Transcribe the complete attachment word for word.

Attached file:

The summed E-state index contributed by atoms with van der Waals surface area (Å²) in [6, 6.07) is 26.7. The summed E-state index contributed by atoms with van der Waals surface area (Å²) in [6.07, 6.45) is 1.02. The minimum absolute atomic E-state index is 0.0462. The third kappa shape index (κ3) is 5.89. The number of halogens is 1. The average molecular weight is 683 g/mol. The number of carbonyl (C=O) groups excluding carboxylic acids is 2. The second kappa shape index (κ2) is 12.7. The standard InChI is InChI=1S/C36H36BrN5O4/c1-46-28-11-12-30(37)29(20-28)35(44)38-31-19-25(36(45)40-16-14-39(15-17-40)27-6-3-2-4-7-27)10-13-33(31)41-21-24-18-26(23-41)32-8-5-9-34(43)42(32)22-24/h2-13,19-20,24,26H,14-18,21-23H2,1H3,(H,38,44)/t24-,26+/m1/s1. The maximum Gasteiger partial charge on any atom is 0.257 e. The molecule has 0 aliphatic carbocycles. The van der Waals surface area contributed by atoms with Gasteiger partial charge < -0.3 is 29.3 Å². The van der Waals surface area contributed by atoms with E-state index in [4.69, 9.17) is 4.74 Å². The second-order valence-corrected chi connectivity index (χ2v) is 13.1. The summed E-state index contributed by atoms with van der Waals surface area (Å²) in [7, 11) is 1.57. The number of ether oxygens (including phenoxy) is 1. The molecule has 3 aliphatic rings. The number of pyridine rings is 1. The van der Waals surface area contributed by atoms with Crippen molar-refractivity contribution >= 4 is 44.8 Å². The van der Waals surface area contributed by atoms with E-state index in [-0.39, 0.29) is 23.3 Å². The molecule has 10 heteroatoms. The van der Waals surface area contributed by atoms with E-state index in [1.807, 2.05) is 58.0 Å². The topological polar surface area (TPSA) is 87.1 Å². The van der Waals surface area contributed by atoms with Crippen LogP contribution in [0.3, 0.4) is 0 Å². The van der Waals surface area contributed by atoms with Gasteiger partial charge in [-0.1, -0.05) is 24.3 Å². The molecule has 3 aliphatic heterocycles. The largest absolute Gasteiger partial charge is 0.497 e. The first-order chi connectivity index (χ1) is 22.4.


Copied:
The summed E-state index contributed by atoms with van der Waals surface area (Å²) in [6, 6.07) is 26.7. The summed E-state index contributed by atoms with van der Waals surface area (Å²) in [6.07, 6.45) is 1.02. The minimum absolute atomic E-state index is 0.0462. The third kappa shape index (κ3) is 5.89. The number of halogens is 1. The average molecular weight is 683 g/mol. The number of carbonyl (C=O) groups excluding carboxylic acids is 2. The second kappa shape index (κ2) is 12.7. The standard InChI is InChI=1S/C36H36BrN5O4/c1-46-28-11-12-30(37)29(20-28)35(44)38-31-19-25(36(45)40-16-14-39(15-17-40)27-6-3-2-4-7-27)10-13-33(31)41-21-24-18-26(23-41)32-8-5-9-34(43)42(32)22-24/h2-13,19-20,24,26H,14-18,21-23H2,1H3,(H,38,44)/t24-,26+/m1/s1. The maximum Gasteiger partial charge on any atom is 0.257 e. The molecule has 0 aliphatic carbocycles. The van der Waals surface area contributed by atoms with Gasteiger partial charge < -0.3 is 29.3 Å². The van der Waals surface area contributed by atoms with E-state index in [4.69, 9.17) is 4.74 Å². The second-order valence-corrected chi connectivity index (χ2v) is 13.1. The summed E-state index contributed by atoms with van der Waals surface area (Å²) in [7, 11) is 1.57. The number of ether oxygens (including phenoxy) is 1. The molecule has 3 aliphatic rings. The number of pyridine rings is 1. The van der Waals surface area contributed by atoms with Crippen molar-refractivity contribution >= 4 is 44.8 Å². The van der Waals surface area contributed by atoms with E-state index in [-0.39, 0.29) is 23.3 Å². The molecule has 10 heteroatoms. The van der Waals surface area contributed by atoms with E-state index in [1.807, 2.05) is 58.0 Å². The topological polar surface area (TPSA) is 87.1 Å². The van der Waals surface area contributed by atoms with Crippen LogP contribution in [0.3, 0.4) is 0 Å². The van der Waals surface area contributed by atoms with Gasteiger partial charge in [-0.1, -0.05) is 24.3 Å². The molecule has 3 aliphatic heterocycles. The largest absolute Gasteiger partial charge is 0.497 e. The first-order chi connectivity index (χ1) is 22.4.